Similar flags, different countries

Poland flag vs Indonesia flag

On Monday (6 September), Wiadomości Handlowe (Business News) broke the news of Shopee entering Poland. The article said that Shopee had already been calling Polish sellers to open shops on the Shopee platform. Consumers will get free shipping (regardless whether it is to the parcel box or directly to the doorstep). Sellers will pay no commission for six months, and receive vouchers to give to consumers. Shopee has also signed contracts with a few major logistics companies in Poland. 

Parcel box by InPost

In Poland itself, commentators are skeptical whether Shopee can effectively challenge local champion Allegro. Neither Amazon nor AliExpress has managed to do that – and all platforms are impacted by the new EU tax rule on cross border ecommerce originated from sellers outside the EU. 

Because of the pandemic, ecommerce has definitely grown in Poland – I can see it clearly from the way people around me spend for expenses. 

At the moment, Allegro and AliExpress are the most popular platforms for buying new items, while second hand buying often takes place on OLX and Lithunian platform Vinted. Vinted is more popular with categories such as fashion, accessories and toys. eBay was popular in Poland for a while, but I hardly see anyone who still uses eBay these days. 

Germany’s Zalando is also popular in the fashion category. Their key selling point in Poland is you can get branded items at the price point you can’t find in any physical stores. In addition to discounts, they are also emphasizing environment and sustainability. The sustainable items on Zalando are also very cheap, and we as users have no way to verify whether their supply chain is really environmentally friendly.

You can feel the image Zalando tries to portray

I think if it was not for the fact that the economy is pretty bad, people would pay more attention to brands and the environment. However, under the huge uncertainty by the pandemic and the recent inflation, people would prefer more discounted and low priced goods. Nobody will say it outloud, even the media – but this is how people behave.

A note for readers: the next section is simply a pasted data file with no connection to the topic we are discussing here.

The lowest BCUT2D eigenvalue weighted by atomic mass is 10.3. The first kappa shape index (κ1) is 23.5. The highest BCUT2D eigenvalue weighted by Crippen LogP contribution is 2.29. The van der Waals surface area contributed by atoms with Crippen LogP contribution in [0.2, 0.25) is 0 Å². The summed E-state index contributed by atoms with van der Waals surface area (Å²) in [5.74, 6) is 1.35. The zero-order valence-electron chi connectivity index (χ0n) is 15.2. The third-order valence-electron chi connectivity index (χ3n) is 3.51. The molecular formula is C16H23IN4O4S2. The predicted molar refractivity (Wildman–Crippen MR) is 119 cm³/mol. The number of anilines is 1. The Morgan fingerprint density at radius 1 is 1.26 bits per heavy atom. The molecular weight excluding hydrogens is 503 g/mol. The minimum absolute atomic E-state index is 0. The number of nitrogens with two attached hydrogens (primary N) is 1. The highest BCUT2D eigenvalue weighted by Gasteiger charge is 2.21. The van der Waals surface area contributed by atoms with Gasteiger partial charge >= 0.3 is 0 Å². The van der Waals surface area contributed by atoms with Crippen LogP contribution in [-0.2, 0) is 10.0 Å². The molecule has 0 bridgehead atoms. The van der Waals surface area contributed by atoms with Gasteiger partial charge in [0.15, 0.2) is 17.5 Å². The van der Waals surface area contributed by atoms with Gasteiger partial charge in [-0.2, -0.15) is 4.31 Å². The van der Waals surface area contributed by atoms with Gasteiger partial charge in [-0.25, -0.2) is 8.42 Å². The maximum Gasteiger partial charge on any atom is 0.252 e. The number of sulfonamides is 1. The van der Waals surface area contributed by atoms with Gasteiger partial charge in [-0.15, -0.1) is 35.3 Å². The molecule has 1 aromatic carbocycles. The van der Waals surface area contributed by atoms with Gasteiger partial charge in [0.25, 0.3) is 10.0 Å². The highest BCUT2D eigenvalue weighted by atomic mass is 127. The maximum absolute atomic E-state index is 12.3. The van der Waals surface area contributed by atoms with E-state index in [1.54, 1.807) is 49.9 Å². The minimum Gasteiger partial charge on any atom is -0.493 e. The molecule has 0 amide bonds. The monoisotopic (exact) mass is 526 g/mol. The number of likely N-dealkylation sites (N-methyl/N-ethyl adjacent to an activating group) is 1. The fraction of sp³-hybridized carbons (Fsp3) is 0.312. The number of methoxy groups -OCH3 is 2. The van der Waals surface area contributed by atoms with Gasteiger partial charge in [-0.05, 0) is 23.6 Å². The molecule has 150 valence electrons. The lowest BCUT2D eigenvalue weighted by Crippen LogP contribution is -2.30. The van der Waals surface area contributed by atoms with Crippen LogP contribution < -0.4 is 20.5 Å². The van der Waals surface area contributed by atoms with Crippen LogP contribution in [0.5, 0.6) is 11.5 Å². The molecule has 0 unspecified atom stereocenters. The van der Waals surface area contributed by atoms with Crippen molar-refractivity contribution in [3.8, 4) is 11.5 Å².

Local champion Allegro

Founded in 1999, Allegro is very deep in the market and the primary choice for many friends in the country. Naspers once acquired it, before selling it to a few PE funds. 

The company finally went IPO last year in Warsaw. It enjoyed a surge after the IPO, but the price has dropped back subsequently. Its current market capitalization is about 70 billion złoty (roughly US$18.4 billion). 

Aside from the one time preferred interest cost of more than 700 million złoty, Allegro has largely been profitable since 2017. The current CEO François Nyuts is a long-time Amazon veteran.

Allegro runs a programme called Allegro Smart, where enrolled consumers can get five free-shippings if the spend per order exceeds 40 złoty (for parcel box option) or 80 złoty (for doorstep delivery option). When one has used up the five free-shippings, they can pay 40 złoty for a year or 8.99 złoty monthly to get unlimited free shipping. 

Allegro has some requirements (reviews and years of selling etc.) for the sellers enrolled in the Smart programme, so the consumer experience is usually quite decent. 

Amazon

Amazon started in Poland in 2014. The American Chamber of Commerce said it is the largest American employer in Poland: more than 18,000 people work for 9 fulfilment centres across the country.